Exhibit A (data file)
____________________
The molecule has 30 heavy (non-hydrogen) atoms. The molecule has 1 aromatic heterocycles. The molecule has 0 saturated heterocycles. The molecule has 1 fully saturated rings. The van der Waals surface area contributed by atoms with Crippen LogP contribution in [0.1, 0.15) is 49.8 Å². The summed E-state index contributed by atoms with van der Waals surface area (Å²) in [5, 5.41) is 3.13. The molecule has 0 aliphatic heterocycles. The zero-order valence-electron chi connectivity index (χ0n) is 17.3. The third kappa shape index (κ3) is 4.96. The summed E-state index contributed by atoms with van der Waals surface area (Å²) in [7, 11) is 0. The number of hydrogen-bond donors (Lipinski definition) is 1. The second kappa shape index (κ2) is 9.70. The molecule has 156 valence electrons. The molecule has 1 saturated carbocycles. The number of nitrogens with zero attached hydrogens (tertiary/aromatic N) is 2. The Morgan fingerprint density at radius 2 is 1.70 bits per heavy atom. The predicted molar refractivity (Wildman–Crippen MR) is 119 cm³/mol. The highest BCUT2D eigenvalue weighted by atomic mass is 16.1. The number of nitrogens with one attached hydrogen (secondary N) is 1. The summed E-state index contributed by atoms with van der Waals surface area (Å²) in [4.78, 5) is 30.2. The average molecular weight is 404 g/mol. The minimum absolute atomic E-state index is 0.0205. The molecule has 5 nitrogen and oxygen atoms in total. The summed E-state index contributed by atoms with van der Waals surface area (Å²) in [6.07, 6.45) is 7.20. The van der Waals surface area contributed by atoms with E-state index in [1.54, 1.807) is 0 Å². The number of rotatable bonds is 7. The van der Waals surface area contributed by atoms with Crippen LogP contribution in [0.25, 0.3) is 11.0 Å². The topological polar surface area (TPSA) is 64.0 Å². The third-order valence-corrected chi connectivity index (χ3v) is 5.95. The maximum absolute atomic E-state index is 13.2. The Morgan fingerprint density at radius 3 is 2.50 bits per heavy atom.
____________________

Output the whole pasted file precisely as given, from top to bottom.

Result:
The molecule has 30 heavy (non-hydrogen) atoms. The molecule has 1 aromatic heterocycles. The molecule has 0 saturated heterocycles. The molecule has 1 fully saturated rings. The van der Waals surface area contributed by atoms with Crippen LogP contribution in [0.1, 0.15) is 49.8 Å². The summed E-state index contributed by atoms with van der Waals surface area (Å²) in [5, 5.41) is 3.13. The molecule has 0 aliphatic heterocycles. The zero-order valence-electron chi connectivity index (χ0n) is 17.3. The third kappa shape index (κ3) is 4.96. The summed E-state index contributed by atoms with van der Waals surface area (Å²) in [7, 11) is 0. The number of hydrogen-bond donors (Lipinski definition) is 1. The second kappa shape index (κ2) is 9.70. The molecule has 156 valence electrons. The molecule has 1 saturated carbocycles. The number of nitrogens with zero attached hydrogens (tertiary/aromatic N) is 2. The Morgan fingerprint density at radius 2 is 1.70 bits per heavy atom. The predicted molar refractivity (Wildman–Crippen MR) is 119 cm³/mol. The highest BCUT2D eigenvalue weighted by atomic mass is 16.1. The number of nitrogens with one attached hydrogen (secondary N) is 1. The summed E-state index contributed by atoms with van der Waals surface area (Å²) in [4.78, 5) is 30.2. The average molecular weight is 404 g/mol. The minimum absolute atomic E-state index is 0.0205. The molecule has 5 nitrogen and oxygen atoms in total. The summed E-state index contributed by atoms with van der Waals surface area (Å²) in [6.07, 6.45) is 7.20. The van der Waals surface area contributed by atoms with E-state index in [1.54, 1.807) is 0 Å². The number of rotatable bonds is 7. The van der Waals surface area contributed by atoms with Crippen LogP contribution in [0.25, 0.3) is 11.0 Å². The topological polar surface area (TPSA) is 64.0 Å². The third-order valence-corrected chi connectivity index (χ3v) is 5.95. The maximum absolute atomic E-state index is 13.2. The Morgan fingerprint density at radius 3 is 2.50 bits per heavy atom.